The Day After +3.0: Oilers run Kings out of their own building

Edmonton Oilers Evander Kane
Photo credit:Yannick Peterhans-USA TODAY Sports
Zach Laing
7 days ago
Winning in the playoffs is never an easy task.
When you’re at home, you have your own crowd backing you, but this is a time of year when only the best remain. The games are tight, and every little thing that happens can swing a game one way or the other.
And when you’re on the road, that only amplifies even more as your opposition can feast on the energy their home crowd brings. Those little things become ever more important, and for the Edmonton Oilers on Friday night, that’s what led them to run the L.A. Kings out of their own building in a 6-1 rout.
In Game 1, the Oilers dictated the pace of play thanks to a great start, in which they jumped out to a 2-0 lead and only built off it. In Game 2, it was the other way around, as the Kings jumped out to a 2-0 lead, forcing the Oilers into the trappy game they love to play.
But on Friday night in Game 3, the Oilers got back to their old ways, coming out with a jump from the first shift with physical play, shrinking the Kings from the get-go. It took all of 6:42 for Zach Hyman to be left alone all in front to get the Oilers an early lead — one that was far too much for the Kings to rebound from.
It was a game in which the Oilers’ big guns got the work done, going 3-for-7 with the man advantage, but Evander Kane’s play helped them reach another level. Elevated to the second line, he set up Leon Draisaitl for the 2-0 goal 15:36 into the first frame, adding a goal of his own in the second period when a Cody Ceci shot deflected off him and in to extend Edmonton’s lead to 4-1.
While the Kings tried to do all they could to get back into it — slew-footing, hacking and slashing their way through it — the Oilers kept their heads cool. Kane was on the receiving end of much of it, and when Andreas Englund lined him up in the neutral zone early in the third laying a heavy hit, the lid blew off the pot. The pair would fight, capping off Kane’s night with an elusive Gordie Howe hat trick.
“I thought he played well,” said Oilers head coach Kris Knoblauch.  “It’s obviously nice when you see a player show up on the scoresheet, but now that’s three games he’s been contributing quite a bit physically on the forecheck. If I was playing against him, I wouldn’t be comfortable out on the ice with Evander just because of how physical he is. He’s been helping our team a lot.”
Kane’s the type of player who feeds off games like this, during a time of year like this. His physical play ramps up and so does his willingness to go to the dirty areas. Much like last night, he did so and the team was rewarded for it. Knoblauch rewarded Kane’s strong games in 1 and 2 with the elevation up the lineup, and Kane rewarded he and the team with another excellent game.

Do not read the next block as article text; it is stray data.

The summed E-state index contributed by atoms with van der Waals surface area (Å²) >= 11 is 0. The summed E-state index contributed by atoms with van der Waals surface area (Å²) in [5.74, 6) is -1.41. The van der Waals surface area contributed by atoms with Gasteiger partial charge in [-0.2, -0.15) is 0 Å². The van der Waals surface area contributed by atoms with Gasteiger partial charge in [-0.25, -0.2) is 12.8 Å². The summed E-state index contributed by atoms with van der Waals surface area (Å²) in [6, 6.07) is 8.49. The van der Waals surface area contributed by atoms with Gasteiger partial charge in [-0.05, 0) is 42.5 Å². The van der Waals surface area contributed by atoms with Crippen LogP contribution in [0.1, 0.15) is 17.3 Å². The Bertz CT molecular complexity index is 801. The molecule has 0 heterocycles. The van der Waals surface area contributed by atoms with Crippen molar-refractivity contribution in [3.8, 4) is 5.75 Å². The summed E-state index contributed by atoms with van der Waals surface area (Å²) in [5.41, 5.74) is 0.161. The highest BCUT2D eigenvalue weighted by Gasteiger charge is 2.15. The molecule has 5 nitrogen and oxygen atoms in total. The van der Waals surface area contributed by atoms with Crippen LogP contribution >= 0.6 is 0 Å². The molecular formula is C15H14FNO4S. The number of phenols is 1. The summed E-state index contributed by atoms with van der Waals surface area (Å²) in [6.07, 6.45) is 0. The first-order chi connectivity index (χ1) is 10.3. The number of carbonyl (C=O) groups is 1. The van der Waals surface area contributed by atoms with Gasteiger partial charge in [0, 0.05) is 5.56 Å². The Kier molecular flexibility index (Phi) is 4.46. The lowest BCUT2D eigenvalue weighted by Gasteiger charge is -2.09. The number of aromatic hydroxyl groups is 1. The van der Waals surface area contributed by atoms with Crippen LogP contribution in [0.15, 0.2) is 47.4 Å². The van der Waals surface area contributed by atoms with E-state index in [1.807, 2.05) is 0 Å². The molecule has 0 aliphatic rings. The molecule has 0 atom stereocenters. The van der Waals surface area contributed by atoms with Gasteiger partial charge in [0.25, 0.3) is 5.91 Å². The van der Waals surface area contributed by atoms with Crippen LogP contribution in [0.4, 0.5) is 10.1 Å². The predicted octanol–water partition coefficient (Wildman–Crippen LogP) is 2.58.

But it wasn’t all Evander Friday night, no, as the collective effort the team put in was much improved from Game 2. The Oilers once again looked unified on the ice, working together to break through the Kings’ defensive structure and dictating the pace of play. There’s always a need for that in hockey to win games, but it begins to hit another level in the post-season and the Oilers made that a point of emphasis for this trip to So Cal.
“I’d say five-on-five we defended well. Penalty kill stepped up and defended well there and our goalie was great, so when all those things are going in the right direction, I think we’re a force,” said Oilers defenceman Darnell Nurse. “We got to continue to do that. We can’t just do it in one game and take the next game off. That’s what makes Game 4 so important.
“Every coach tries to teach it from the time you’re six years old that good defence leads to offence, but I mean, it’s so true.”
The Oilers have proven to themselves early in the playoffs that strong starts lead to success. They’ve seemingly struggled with this for years, often finding themselves chasing and working into games backward. It’s what caused their 2-9-1 plummet early in the season and what ailed them at other points during the season.
But as Nurse said, this team can be a force when they get the start they want. When that happens, it forces the opposition to open up their game, allowing the lethal Oilers offence to capitalize on mistakes.
“Early in the game, I thought we played really well. I think that was a lot on the puck play. We were able to enter the zone, spend a little more time in the offensive zone,” said Knoblauch. “They had a little more push in the second, even start of the third period. I think they had some strategies on how to beat our defensive play, they had some different looks, and we’ll have to counter that after we as coaches review the game. Overall, I was happy.”
That strong defensive play helped another Oiler have a big night: Stuart Skinner, who turned aside 27 of 28 shots faced in one of the best playoff performances of his career.
“We’ve mentioned our defensive play being well,” Knoblauch added, “But Stu was very solid in there. If he’s not making those saves that he did, then we’re not acknowledging we played as well as we did.”
Skinner so desperately needed a rebound game for the Oilers. It’s not as if Games 1 and 2 were bad, given the fact that by this writer’s eye, only four of the nine goals he allowed were clean looks, but neither performance was one in which Skinner gave the Oilers a boost. Last night, however, he did just that, saving 1.28 goals above expected, according to Evolving Hockey.
The Oilers won’t skate on Saturday, instead resting up for what will be a key Game 4 on Sunday night in L.A. — one in which Edmonton can push the Kings to the brink of elimination.

Zach Laing is the Nation Network’s news director and senior columnist. He can be followed on Twitter at @zjlaing, or reached by email at zach@thenationnetwork.com.


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